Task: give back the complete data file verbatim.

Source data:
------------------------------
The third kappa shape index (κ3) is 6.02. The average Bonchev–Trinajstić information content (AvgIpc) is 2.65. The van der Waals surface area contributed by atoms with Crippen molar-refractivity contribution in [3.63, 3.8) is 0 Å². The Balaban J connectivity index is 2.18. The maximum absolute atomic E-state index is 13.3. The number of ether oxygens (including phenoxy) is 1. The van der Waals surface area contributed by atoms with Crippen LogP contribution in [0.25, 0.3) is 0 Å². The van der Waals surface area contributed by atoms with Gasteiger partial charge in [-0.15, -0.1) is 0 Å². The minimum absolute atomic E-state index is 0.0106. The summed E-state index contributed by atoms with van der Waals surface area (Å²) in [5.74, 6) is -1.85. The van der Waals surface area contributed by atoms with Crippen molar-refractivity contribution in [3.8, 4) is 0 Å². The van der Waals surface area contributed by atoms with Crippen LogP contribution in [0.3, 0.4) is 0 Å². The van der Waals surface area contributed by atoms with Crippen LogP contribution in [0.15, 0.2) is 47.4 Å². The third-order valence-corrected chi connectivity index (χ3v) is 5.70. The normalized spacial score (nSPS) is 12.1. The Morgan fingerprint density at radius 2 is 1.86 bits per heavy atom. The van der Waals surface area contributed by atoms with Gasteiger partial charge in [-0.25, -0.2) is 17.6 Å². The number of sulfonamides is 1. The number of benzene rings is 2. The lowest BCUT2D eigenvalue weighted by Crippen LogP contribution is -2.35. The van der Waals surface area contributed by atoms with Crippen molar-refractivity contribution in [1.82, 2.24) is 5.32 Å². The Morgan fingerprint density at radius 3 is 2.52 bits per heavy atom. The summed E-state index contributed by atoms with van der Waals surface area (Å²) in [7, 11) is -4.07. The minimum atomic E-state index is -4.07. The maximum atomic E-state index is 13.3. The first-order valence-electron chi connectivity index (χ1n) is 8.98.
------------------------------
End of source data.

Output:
The third kappa shape index (κ3) is 6.02. The average Bonchev–Trinajstić information content (AvgIpc) is 2.65. The van der Waals surface area contributed by atoms with Crippen molar-refractivity contribution in [3.63, 3.8) is 0 Å². The Balaban J connectivity index is 2.18. The maximum absolute atomic E-state index is 13.3. The number of ether oxygens (including phenoxy) is 1. The van der Waals surface area contributed by atoms with Crippen LogP contribution in [0.25, 0.3) is 0 Å². The van der Waals surface area contributed by atoms with Gasteiger partial charge in [-0.15, -0.1) is 0 Å². The minimum absolute atomic E-state index is 0.0106. The summed E-state index contributed by atoms with van der Waals surface area (Å²) in [5.74, 6) is -1.85. The van der Waals surface area contributed by atoms with Crippen molar-refractivity contribution in [3.8, 4) is 0 Å². The van der Waals surface area contributed by atoms with Crippen LogP contribution in [0.3, 0.4) is 0 Å². The van der Waals surface area contributed by atoms with Crippen LogP contribution in [0.15, 0.2) is 47.4 Å². The third-order valence-corrected chi connectivity index (χ3v) is 5.70. The normalized spacial score (nSPS) is 12.1. The Morgan fingerprint density at radius 2 is 1.86 bits per heavy atom. The van der Waals surface area contributed by atoms with Gasteiger partial charge in [-0.25, -0.2) is 17.6 Å². The number of sulfonamides is 1. The number of benzene rings is 2. The lowest BCUT2D eigenvalue weighted by Crippen LogP contribution is -2.35. The van der Waals surface area contributed by atoms with Crippen molar-refractivity contribution in [1.82, 2.24) is 5.32 Å². The Morgan fingerprint density at radius 3 is 2.52 bits per heavy atom. The summed E-state index contributed by atoms with van der Waals surface area (Å²) in [7, 11) is -4.07. The minimum atomic E-state index is -4.07. The maximum atomic E-state index is 13.3. The first-order valence-electron chi connectivity index (χ1n) is 8.98.